Documentaries supposedly present actualities: the so-called “reality” that is non-fiction. First hand and un-paraphrased, so to speak. In Tsukiji Wonderland, however, director Naotaro Endo tries to illustrate the fantastic from the fish market’s very system and realities.
It semes to be fitting that the film’s title compares the world-famous fish market to Carroll’s world beyond the rabbit hole. Tsukiji Wonderland depicts the fish market as a flourishing and modernized trade center which respects tradition and human interaction, and makes less consideration to profit, gain, and loss. It’s a place that might seem strange to those who follow free-market logic; even those who participate within the market still find what happens inside fascinating. Tsukiji Wonderland is clear on its aim: it serves to re-introduce Tsukiji Fish Market to the rest of the world, specifically to the west, without the confusion of its maze-like architecture and chaotic everyday transactions — to try to make sense of the world beyond the rabbit hole.
Seafood lovers will find the film stimulating as it present the various products the market offers, but interestingly, the does not allow itself to fall into just focusing on their many colors. The wonder comes when the film highlights the relationship of these products to the community that the market has developed: its economic, political and cultural implications. Taking active roles are the different sides and industries that collide within the market which moves not as fragments, but as a body. The documentary follows how immediate wholesalers move in accordance with a system of competition and cooperation as chefs and restaurateurs depend on their preferred wholesalers for their pick of good fish to serve in their establishments. “They live symbiotically”, one of the immediate wholesalers says. This approach saves the film from two dangers of today’s documentary filmmaking: from being just another “humanistic” (in a bourgeois-existentialist sense) piece, and becoming a mere promotional video.
More than just an introduction, the film provides the market community an opportunity to present its current challenges the way a lot of Japanese films present such issues – with subtlety. The film makes you fall in love with the community, then exposes the challenges that it is facing in its last arc. This market, deeply rooted in deep tradition, is facing the same problems as its country’s food culture, which have been brought by the expansion of globalist-capital agenda: from the fast food boom which caused the diversity of their populations’ tastes, eating and shopping habits, to the proposed relocation of the market to Toyosu before the 2020 Tokyo Olympics.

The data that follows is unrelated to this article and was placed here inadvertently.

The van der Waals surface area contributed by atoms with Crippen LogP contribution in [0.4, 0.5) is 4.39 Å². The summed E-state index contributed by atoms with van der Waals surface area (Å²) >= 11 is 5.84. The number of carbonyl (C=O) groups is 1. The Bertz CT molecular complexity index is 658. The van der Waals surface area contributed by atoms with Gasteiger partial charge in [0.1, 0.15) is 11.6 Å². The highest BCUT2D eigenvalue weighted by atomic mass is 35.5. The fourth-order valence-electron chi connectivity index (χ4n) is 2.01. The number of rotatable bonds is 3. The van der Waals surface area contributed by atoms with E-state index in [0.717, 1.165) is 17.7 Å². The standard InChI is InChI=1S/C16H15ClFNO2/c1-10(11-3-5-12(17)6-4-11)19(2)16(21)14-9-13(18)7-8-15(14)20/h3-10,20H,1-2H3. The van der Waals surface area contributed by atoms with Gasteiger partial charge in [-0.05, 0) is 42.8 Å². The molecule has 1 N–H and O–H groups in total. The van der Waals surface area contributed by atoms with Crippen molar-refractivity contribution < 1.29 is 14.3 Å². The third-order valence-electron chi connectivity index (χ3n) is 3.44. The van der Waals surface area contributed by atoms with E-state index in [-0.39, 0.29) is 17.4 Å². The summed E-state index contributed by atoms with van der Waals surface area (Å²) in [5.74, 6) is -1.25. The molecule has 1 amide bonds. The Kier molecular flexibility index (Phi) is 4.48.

The greatest success of Endo’s film is not just providing knowledge and new insight, but in trying to build a relationship to its audience grounded on the understanding it generates. It presents a situation ripe not just for deeper understanding but for interrogation. It is necessary — or the grin will lose the cat.
Re-reading Lewis Carroll’s Alice, it might seem that the strangeness does not seem bother Alice at all and only made her more curious. It is only in the last two paragraphs of the story that Carroll names this place Wonderland. For Alice to realize that she came from Wonderland, she has to wake up and organize her thoughts. Early this year, Tsukiji workers demanded answers for soil pollution and other safety concerns over at the new site. If left unresolved, this matter might be the end of the market.
Tsukiji Wonderland does not fail to acknowledge the very structure which governs and affects the market and the effect of post-war global economic development on the very life of Tsukiji. The industry issue is also a community issue. Issues that are relevant to each of the subjects from different industries are weaved as though they are one and the same under the community that Tsukiji has created.
Tsukiji Wonderland was shown on November 11 at the Toronto Reel Asian International Film Festival.